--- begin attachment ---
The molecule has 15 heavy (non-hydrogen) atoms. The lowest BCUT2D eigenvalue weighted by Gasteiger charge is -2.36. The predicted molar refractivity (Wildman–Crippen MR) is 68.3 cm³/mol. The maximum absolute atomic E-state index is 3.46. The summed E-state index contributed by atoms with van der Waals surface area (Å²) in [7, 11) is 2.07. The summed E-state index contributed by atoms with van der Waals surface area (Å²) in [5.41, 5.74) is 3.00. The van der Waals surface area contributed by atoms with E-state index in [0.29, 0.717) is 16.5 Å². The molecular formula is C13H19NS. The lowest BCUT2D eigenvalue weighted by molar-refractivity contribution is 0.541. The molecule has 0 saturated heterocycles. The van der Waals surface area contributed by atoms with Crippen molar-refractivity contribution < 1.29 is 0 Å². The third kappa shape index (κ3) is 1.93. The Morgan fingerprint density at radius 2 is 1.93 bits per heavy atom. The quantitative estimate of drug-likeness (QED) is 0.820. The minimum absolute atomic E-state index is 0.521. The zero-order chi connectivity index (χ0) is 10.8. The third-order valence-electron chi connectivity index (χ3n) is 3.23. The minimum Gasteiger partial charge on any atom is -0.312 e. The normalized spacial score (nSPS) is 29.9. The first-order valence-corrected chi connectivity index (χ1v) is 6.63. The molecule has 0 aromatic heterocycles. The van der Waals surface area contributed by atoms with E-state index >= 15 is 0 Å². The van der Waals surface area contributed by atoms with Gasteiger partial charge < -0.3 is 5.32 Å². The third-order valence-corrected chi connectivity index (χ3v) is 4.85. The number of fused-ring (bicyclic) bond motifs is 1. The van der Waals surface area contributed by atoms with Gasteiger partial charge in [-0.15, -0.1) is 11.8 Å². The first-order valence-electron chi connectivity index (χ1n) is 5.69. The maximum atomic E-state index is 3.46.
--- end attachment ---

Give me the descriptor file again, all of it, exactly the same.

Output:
The molecule has 15 heavy (non-hydrogen) atoms. The lowest BCUT2D eigenvalue weighted by Gasteiger charge is -2.36. The predicted molar refractivity (Wildman–Crippen MR) is 68.3 cm³/mol. The maximum absolute atomic E-state index is 3.46. The summed E-state index contributed by atoms with van der Waals surface area (Å²) in [7, 11) is 2.07. The summed E-state index contributed by atoms with van der Waals surface area (Å²) in [5.41, 5.74) is 3.00. The van der Waals surface area contributed by atoms with E-state index in [0.29, 0.717) is 16.5 Å². The molecular formula is C13H19NS. The lowest BCUT2D eigenvalue weighted by molar-refractivity contribution is 0.541. The molecule has 0 saturated heterocycles. The van der Waals surface area contributed by atoms with Crippen molar-refractivity contribution < 1.29 is 0 Å². The third kappa shape index (κ3) is 1.93. The Morgan fingerprint density at radius 2 is 1.93 bits per heavy atom. The quantitative estimate of drug-likeness (QED) is 0.820. The minimum absolute atomic E-state index is 0.521. The zero-order chi connectivity index (χ0) is 10.8. The third-order valence-electron chi connectivity index (χ3n) is 3.23. The minimum Gasteiger partial charge on any atom is -0.312 e. The normalized spacial score (nSPS) is 29.9. The first-order valence-corrected chi connectivity index (χ1v) is 6.63. The molecule has 0 aromatic heterocycles. The van der Waals surface area contributed by atoms with E-state index >= 15 is 0 Å². The van der Waals surface area contributed by atoms with Gasteiger partial charge < -0.3 is 5.32 Å². The third-order valence-corrected chi connectivity index (χ3v) is 4.85. The number of fused-ring (bicyclic) bond motifs is 1. The van der Waals surface area contributed by atoms with Gasteiger partial charge in [-0.15, -0.1) is 11.8 Å². The first-order valence-electron chi connectivity index (χ1n) is 5.69. The maximum atomic E-state index is 3.46.